Former White House counsel Don McGahn must obey subpoena to testify before Congress, judge rules

The same question about White House immunity — this one related to the impeachment inquiry — is pending before another judge in Washington.

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By Pete Williams

WASHINGTON — A federal judge ruled late Monday that former White House counsel Don McGahn must obey a subpoena for his testimony issued by the House Judiciary Committee.

Federal District Court Judge Ketanji Brown Jackson said McGahn must appear before Congress but retains the ability to "invoke executive privilege where appropriate" during his appearance.

"It is clear to this Court for the reasons explained above that, with respect to senior-level presidential aides, absolute immunity from compelled congressional process simply does not exist," Jackson said in her ruling.

"Presidents are not kings," she added.

"This means that they do not have subjects, bound by loyalty or blood, whose destiny they are entitled to control," Jackson said. "Rather, in this land of liberty, it is indisputable that current and former employees of the White House work for the people of the United States ... "

The Justice Department sought a stay of the ruling on Tuesday, as expected, while it pursues an appeal.

McGahn's lawyer, William Burck, said Monday that McGahn would comply with the judge’s decision unless it is stayed pending appeal.

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White House press secretary Stephanie Grisham said officials there are "confident that the important constitutional principle advanced by the administration will be vindicated.”

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House Judiciary Chairman Jerrold Nadler, D-N.Y., hailed the judge's decision and said in a statement that he expects McGahn "to follow his legal obligations and promptly appear before the committee.”

House Intelligence Committee Chairman Adam Schiff, D-Calif., called the ruling a "victory for congressional oversight" and the American people.

“With today’s ruling, the courts have made it absolutely clear ... that absolute immunity is not a legitimate basis by which to prohibit senior White House officials from testifying before Congress. To those witnesses who hide behind fallacious claims of absolute immunity, this ruling shows again how meritless their position remains," he said in a statement Monday night.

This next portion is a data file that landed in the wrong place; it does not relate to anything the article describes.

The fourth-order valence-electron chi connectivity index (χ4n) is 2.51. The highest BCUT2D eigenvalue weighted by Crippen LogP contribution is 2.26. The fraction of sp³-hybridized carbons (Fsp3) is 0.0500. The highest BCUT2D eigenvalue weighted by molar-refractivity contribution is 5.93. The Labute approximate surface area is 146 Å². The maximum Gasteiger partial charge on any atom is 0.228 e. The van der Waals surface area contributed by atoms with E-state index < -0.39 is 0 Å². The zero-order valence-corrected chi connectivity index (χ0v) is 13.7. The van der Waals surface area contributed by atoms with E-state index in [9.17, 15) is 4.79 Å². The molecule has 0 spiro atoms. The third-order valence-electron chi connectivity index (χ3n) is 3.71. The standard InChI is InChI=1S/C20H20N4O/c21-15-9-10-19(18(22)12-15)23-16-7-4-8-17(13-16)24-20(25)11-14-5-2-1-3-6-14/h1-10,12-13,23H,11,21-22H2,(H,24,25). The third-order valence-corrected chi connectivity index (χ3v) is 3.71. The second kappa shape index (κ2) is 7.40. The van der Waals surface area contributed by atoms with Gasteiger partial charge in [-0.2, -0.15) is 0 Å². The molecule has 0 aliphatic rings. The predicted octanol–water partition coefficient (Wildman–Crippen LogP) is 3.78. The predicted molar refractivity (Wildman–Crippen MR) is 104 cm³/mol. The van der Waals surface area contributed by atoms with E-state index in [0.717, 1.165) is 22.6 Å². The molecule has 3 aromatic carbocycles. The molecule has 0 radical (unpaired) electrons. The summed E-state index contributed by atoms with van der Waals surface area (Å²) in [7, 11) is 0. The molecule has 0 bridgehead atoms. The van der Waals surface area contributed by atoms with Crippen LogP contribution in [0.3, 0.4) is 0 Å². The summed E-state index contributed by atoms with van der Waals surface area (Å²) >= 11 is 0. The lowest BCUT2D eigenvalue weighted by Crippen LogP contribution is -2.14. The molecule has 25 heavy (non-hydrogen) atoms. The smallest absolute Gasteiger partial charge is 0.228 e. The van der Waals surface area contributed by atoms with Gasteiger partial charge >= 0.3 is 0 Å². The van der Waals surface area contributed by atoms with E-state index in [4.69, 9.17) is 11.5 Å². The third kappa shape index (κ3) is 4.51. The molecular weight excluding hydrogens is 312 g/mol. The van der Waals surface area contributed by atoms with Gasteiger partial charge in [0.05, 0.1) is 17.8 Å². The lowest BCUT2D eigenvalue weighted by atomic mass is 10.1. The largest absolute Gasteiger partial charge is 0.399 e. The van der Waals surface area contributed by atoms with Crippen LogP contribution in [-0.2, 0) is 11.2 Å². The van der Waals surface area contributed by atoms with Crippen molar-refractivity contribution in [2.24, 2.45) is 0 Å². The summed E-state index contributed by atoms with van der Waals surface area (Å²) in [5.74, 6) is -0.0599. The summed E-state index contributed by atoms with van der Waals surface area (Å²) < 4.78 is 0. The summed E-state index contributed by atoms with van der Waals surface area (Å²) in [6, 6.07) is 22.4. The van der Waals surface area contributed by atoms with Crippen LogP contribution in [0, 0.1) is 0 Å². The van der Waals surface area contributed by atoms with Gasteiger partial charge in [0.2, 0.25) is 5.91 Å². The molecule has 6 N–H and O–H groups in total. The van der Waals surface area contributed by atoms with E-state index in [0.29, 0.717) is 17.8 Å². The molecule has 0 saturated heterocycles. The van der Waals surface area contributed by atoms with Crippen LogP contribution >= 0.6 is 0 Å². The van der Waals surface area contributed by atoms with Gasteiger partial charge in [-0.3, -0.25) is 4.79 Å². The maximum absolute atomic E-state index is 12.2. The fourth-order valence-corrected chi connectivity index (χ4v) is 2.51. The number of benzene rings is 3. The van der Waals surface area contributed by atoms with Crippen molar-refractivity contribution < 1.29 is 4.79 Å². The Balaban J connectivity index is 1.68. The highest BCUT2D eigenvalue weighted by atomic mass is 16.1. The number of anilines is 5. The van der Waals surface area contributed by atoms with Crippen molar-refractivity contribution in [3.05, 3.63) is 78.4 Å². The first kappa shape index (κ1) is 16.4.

Justice Department lawyers had argued that as a former close adviser to the president, McGahn could not be commanded to appear before Congress. The government said the long-standing view, under both Republican and Democratic administrations, is that the president and his immediate advisers are absolutely immune to such demands.

Administration lawyers cited a 1999 Justice Department legal opinion issued by Janet Reno, attorney general during the Clinton administration. "Subjecting a senior presidential advisor to the congressional subpoena power would be akin to requiring the president himself to appear before Congress" on matters related to his official duties, the Reno opinion said.

The current White House counsel, Pat Cipollone, notified the House that President Donald Trump directed McGahn not to testify before the House "in order to protect the prerogatives of the office of the presidency."

House Judiciary Democrats said they wanted McGahn to testify about actions by the president that former special counsel Robert Mueller's report said could constitute obstruction of justice. After McGahn declined to respond in March to a voluntary request for documents, the committee issued a subpoena April 22, describing him as "the most important witness, other than the president, to the key events that are the focus of the Judiciary Committee's investigation."

Last week, House lawyers urged the judge to issue a ruling quickly, explaining that the Judiciary Committee plans to hold its own impeachment hearings, separate from the recently concluded hearings held by the House Intelligence Committee.

While the Justice Department's view is that close advisers to the president cannot be forced to appear before Congress, no court has ever said so. In 2008, a federal judge in Washington rejected that view, ruling that Harriet Meiers, a White House counsel under President George W. Bush, could not refuse demands for her testimony.

The Bush administration appealed that ruling, but the case was dismissed after Meiers agreed to testify about the controversy generated by the firings of several U.S. attorneys. The 2008 ruling therefore is not binding on later cases.

The same question about White House immunity is pending before another judge in Washington in a lawsuit filed by former deputy national security adviser Charles Kupperman. The House withdrew its subpoena for his testimony, but the judge has so far declined to dismiss the case.

Leigh Ann Caldwell and Hallie Jackson contributed.